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Commissioner to review hiring practices as Qld misses diversity marks

Politics

The Palaszczuk Government has quietly appointed a Special Commissioner to overhaul recruitment and employment practices, as it struggles to meet its own diversity targets.

Print article

Two years after it was recommended by the Bridgman Review, and a year after legislation was changed to create the role, Queensland’s first Special Commissioner for Equity and Diversity has finally been appointed by the government.

Associate Professor Linda Colley, a human resource management and industrial relations expert, will take on the role at the Public Service Commission and report to Premier Annastacia Palaszczuk. Colley is also chair of the Queensland Work Health and Safety Board and has published extensively on topics such as merit, tenure, job security, redundancy, gender and age at work, public management reform, privatisation, and the effects of austerity measure on public employment.

Her appointment honours a Palaszczuk government commitment to act on the recommendations of the Bridgman Review, which included having such a commissioner with the power to advise the Premier directly on “improving human resource practice, procedures and behaviour to improve equity and diversity in employment across the public sector; participation in public sector employment of particular communities including Aboriginal and Torres Strait Islander peoples, people with disabilities and those from culturally and linguistically diverse backgrounds; and methods to achieve gender pay equity and improved reporting of equity and diversity issues by government entities”.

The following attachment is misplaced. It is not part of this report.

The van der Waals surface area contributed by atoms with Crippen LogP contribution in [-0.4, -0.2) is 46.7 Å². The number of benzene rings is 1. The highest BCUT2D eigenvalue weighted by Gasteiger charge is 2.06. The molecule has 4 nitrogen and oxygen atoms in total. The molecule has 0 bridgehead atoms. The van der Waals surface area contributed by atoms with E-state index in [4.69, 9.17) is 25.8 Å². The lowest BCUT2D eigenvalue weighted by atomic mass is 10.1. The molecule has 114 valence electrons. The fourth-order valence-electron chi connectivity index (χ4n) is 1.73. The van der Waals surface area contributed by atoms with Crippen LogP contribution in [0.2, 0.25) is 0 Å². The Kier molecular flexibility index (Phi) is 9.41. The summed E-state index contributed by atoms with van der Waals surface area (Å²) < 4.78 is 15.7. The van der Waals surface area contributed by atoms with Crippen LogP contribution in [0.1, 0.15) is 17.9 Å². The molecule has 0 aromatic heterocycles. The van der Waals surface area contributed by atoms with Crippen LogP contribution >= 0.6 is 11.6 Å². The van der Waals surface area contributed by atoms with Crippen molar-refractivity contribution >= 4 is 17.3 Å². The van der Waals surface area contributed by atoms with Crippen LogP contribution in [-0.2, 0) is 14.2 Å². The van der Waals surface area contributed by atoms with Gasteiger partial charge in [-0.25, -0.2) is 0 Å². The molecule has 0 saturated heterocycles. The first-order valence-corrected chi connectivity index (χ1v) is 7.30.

Queensland is already meeting its targets for women in leadership positions and people from a non-English speaking background, but the latest workforce data revealed the proportion of people with a disability in the public sector (2.83 per cent) was below the target set for 2022 (eight per cent), as was the proportion of Aboriginal and Torres Strait Islander peoples (2.49 per cent compared to a target of three per cent).

The government has moved to update its women’s strategy, and even erect more statues to honour prominent women, but is yet to outline plans to lift performance in other areas. Colley is expected to produce regular reports to government.

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